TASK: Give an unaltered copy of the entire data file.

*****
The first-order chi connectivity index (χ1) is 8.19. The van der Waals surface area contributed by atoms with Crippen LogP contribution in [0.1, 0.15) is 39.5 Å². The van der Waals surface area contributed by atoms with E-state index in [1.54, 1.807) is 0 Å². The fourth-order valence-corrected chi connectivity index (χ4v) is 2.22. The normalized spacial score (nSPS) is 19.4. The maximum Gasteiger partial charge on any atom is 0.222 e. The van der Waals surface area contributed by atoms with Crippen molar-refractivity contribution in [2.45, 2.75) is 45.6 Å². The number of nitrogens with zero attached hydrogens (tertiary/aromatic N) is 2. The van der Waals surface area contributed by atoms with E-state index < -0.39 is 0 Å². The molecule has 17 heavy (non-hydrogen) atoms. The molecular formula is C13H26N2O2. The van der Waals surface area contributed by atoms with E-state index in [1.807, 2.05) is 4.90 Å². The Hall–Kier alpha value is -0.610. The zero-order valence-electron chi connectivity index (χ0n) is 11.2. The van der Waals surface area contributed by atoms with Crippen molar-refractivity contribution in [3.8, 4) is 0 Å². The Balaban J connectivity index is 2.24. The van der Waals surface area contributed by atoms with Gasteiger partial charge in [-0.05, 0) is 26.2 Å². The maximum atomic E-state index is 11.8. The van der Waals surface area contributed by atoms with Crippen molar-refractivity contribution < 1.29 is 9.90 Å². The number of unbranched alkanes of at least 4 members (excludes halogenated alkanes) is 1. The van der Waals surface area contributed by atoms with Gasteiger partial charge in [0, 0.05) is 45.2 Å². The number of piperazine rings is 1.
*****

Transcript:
The first-order chi connectivity index (χ1) is 8.19. The van der Waals surface area contributed by atoms with Crippen LogP contribution in [0.1, 0.15) is 39.5 Å². The van der Waals surface area contributed by atoms with E-state index in [1.54, 1.807) is 0 Å². The fourth-order valence-corrected chi connectivity index (χ4v) is 2.22. The normalized spacial score (nSPS) is 19.4. The maximum Gasteiger partial charge on any atom is 0.222 e. The van der Waals surface area contributed by atoms with Crippen molar-refractivity contribution in [2.45, 2.75) is 45.6 Å². The number of nitrogens with zero attached hydrogens (tertiary/aromatic N) is 2. The van der Waals surface area contributed by atoms with E-state index < -0.39 is 0 Å². The molecule has 17 heavy (non-hydrogen) atoms. The molecular formula is C13H26N2O2. The van der Waals surface area contributed by atoms with E-state index in [1.807, 2.05) is 4.90 Å². The Hall–Kier alpha value is -0.610. The zero-order valence-electron chi connectivity index (χ0n) is 11.2. The van der Waals surface area contributed by atoms with Crippen molar-refractivity contribution in [3.8, 4) is 0 Å². The Balaban J connectivity index is 2.24. The van der Waals surface area contributed by atoms with Gasteiger partial charge in [-0.05, 0) is 26.2 Å². The maximum atomic E-state index is 11.8. The van der Waals surface area contributed by atoms with Crippen molar-refractivity contribution < 1.29 is 9.90 Å². The number of unbranched alkanes of at least 4 members (excludes halogenated alkanes) is 1. The van der Waals surface area contributed by atoms with Gasteiger partial charge in [0, 0.05) is 45.2 Å². The number of piperazine rings is 1.